Thursday, February 11, 2010

Horse Health Care and Bodywork: How Do I Know it is Working?

Beginner bodyworkers who want a hands on approach to horse health care inevitably ask this question, "How do I know the bodywork is working?"

There's always a bit of a doubt factor, especially if you are new to bodywork. There is also doubt if you don't see immediate "big changes" in your horse. You begin to wonder if you need to call in the professional to work on your horse.

It's always a judgment call as to whether you need a professional to "fix" your horse's health care issues. If you are not sure what is wrong with your horse, it's always a good idea to have a veterinarian do a full exam to make sure that nothing is truly wrong. For example, you want to be sure your horse doesn't need a float or have ulcers.

If your horse passes his vet check with flying colors and just needs bodywork to help him realign certain parts of his body or release tension, then you are good to go doing your own bodywork.

Bodywork: Your Horse, Your Hands

You are the most powerful health care provider your horse has. You see your horse more often than anyone else, and you know your horse better than any professional. That's why your hands can have more power to heal your horse than any professional.

Don't get me wrong, a professional can often do moves that you don't know how to do, and that may be very effective for certain health issues. But on a daily basis, you've got some stuff going for you that a professional will lack, including:
  • your relationship with your horse
  • your knowledge of your horse's tiniest forms of expression
  • your horse's trust in you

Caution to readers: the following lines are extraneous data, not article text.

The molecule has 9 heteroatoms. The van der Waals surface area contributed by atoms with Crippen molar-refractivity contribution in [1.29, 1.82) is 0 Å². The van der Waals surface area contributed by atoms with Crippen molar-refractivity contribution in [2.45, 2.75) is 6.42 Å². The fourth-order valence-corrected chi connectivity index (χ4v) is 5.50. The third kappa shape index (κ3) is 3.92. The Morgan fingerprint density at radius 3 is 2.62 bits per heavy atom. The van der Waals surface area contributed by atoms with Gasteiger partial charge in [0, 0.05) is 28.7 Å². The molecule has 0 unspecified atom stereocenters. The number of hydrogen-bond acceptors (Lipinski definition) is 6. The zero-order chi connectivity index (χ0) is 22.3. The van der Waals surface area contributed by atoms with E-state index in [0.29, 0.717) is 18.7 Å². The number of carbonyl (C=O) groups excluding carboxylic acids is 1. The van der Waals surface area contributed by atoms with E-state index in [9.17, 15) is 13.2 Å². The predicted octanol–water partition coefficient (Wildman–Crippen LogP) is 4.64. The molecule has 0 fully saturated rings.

• your horse's love
  • your intuition
So while you might not have as much knowledge as a professional healthcare provider, you got a lot more going for you.

As I've often said, horses are pretty good self-healers, and often they just need a little help from us. They need us to act as a "channel" through which they can pull in healing energy. So when you lay your hands on your horse, you are being that channel for healing. And who do you think makes a better channel? A random professional or a person your horse knows and loves ... you?

So the formula for doing bodywork on your horse is this:

Your Horse + Your Hands = Healing

I'm no professional, but I have managed to do a lot with my roach backed horse, Fezzywig. Mostly I just put my hands where they want to go. I do some stretching and acupressure, but Fezzy likes it best when I just lay my hands on and flow energy. I can see a definite difference in just 2 months. See if you can, too.

Fezzy when he first arrived:

Fezzy now:

In the Meantime ...
But if things aren't progressing as fast as you would like, then get some help. Here are some things you can do:
  • Call in a pro from time to time to evaluate your work
  • Learn anatomy so you know where to put your hands
  • Learn more bodywork techniques like acupressure
  • Join the Horse Health Hotline inexpensively and ask a pro all the questions you want
  • Learn more about your horse's personality type with the Horse Harmony book
  • Get together with a buddy and trade horses to work on (two pairs of eyes are better than one!)
  • Get help from an animal communicator to learn the specifics of where you horse hurts
I think those are plenty of resources to help me when I put my hands on my horse ... what about you?

If you enjoyed this post, please consider leaving a comment or subscribing to the feed to have future articles delivered to your feed reader. Also, check out my ebook for wacky horses and humans, or holler at me if you want to know how I fund my horse addiction ... and you can, too!

1 comment:

  1. Horsemanship is not just riding on a horse but it also defines how you taking good care of them. Horse lovers knows how costly to have a horse but because they have the love for horses, money would not stop them.